The Washington Supreme Court has agreed to hear a Spokane case concerning the jailing of people for court debts.
Currently, every person booked into jail for charges stemming from failing to pay court fees, fines or restitution is visited by a county collections clerk.
The clerk asks the prisoner to sign a document promising to make a specific monthly payment and agreeing to serve additional jail time if he or she fails to do so.
Bonne Beavers, an attorney at the Center for Justice, a public-interest law firm in Spokane, said, “By signing these orders, a person is waiving their rights to things that they haven’t done yet.”
Susan Gasch, the appellate attorney taking the case to the Supreme Court, explained that when a person violates parole, which is how the courts categorize a failure to pay court debts, he or she is “entitled by due process to a hearing at which a court should determine at that time if the violation is whether the person has the current ability to pay.”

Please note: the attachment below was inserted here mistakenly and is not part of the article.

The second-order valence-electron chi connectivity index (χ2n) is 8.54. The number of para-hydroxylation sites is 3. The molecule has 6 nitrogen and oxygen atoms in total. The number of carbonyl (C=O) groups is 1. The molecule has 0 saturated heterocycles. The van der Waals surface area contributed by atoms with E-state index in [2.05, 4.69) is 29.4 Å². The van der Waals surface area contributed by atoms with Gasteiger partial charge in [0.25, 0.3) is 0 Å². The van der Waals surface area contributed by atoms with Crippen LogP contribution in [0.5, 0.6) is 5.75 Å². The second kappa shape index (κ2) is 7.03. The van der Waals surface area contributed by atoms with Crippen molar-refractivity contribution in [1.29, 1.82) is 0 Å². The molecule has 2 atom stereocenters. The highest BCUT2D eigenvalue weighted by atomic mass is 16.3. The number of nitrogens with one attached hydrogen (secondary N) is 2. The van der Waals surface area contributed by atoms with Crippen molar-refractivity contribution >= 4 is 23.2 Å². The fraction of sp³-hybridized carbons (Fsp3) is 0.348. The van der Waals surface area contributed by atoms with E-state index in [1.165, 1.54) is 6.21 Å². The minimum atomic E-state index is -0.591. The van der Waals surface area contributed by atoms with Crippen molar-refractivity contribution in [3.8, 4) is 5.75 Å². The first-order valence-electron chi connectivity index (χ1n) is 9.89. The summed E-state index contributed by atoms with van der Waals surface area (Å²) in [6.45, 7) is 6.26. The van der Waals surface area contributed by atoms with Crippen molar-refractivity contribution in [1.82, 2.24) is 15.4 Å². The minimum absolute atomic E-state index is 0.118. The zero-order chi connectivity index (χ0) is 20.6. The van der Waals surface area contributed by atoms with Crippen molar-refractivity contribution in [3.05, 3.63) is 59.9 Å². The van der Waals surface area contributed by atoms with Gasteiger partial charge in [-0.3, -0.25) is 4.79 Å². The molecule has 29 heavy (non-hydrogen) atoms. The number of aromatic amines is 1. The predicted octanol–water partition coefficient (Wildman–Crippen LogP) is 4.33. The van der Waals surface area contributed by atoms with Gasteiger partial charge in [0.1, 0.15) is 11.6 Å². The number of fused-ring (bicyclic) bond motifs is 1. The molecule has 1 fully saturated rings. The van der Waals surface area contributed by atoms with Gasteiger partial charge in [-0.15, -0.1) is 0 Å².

Jason Wagner, who was booked into Spokane County Jail last month for failing to pay his court debts, signed the document, including a section waiving his right to an attorney. But he said he felt pressured to do so. Other inmates said the same thing.
“If the clerk’s office is explaining legal rights, they are practicing law without a license,” Beavers said. “That’s another issue.”
The case is expected to be heard by the Washington Supreme Court next spring.
sponsored According to two 2015 surveys, 62 percent of Americans do not have enough savings to handle an unexpected emergency, much less any long-term plans.